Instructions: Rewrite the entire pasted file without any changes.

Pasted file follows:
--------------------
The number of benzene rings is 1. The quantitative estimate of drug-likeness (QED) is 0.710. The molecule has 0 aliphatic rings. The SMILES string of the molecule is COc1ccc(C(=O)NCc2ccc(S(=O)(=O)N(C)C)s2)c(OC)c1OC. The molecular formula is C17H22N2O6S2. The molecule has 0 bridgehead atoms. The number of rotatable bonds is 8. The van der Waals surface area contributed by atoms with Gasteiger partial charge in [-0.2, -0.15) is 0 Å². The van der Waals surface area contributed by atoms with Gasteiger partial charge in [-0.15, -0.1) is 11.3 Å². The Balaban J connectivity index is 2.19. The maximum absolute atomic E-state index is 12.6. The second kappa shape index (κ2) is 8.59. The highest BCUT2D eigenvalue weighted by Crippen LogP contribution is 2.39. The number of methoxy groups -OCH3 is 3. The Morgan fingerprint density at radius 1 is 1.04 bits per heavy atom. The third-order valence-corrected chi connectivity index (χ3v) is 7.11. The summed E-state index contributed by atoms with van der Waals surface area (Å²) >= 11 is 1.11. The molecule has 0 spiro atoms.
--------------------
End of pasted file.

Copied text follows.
The number of benzene rings is 1. The quantitative estimate of drug-likeness (QED) is 0.710. The molecule has 0 aliphatic rings. The SMILES string of the molecule is COc1ccc(C(=O)NCc2ccc(S(=O)(=O)N(C)C)s2)c(OC)c1OC. The molecular formula is C17H22N2O6S2. The molecule has 0 bridgehead atoms. The number of rotatable bonds is 8. The van der Waals surface area contributed by atoms with Gasteiger partial charge in [-0.2, -0.15) is 0 Å². The van der Waals surface area contributed by atoms with Gasteiger partial charge in [-0.15, -0.1) is 11.3 Å². The Balaban J connectivity index is 2.19. The maximum absolute atomic E-state index is 12.6. The second kappa shape index (κ2) is 8.59. The highest BCUT2D eigenvalue weighted by Crippen LogP contribution is 2.39. The number of methoxy groups -OCH3 is 3. The Morgan fingerprint density at radius 1 is 1.04 bits per heavy atom. The third-order valence-corrected chi connectivity index (χ3v) is 7.11. The summed E-state index contributed by atoms with van der Waals surface area (Å²) >= 11 is 1.11. The molecule has 0 spiro atoms.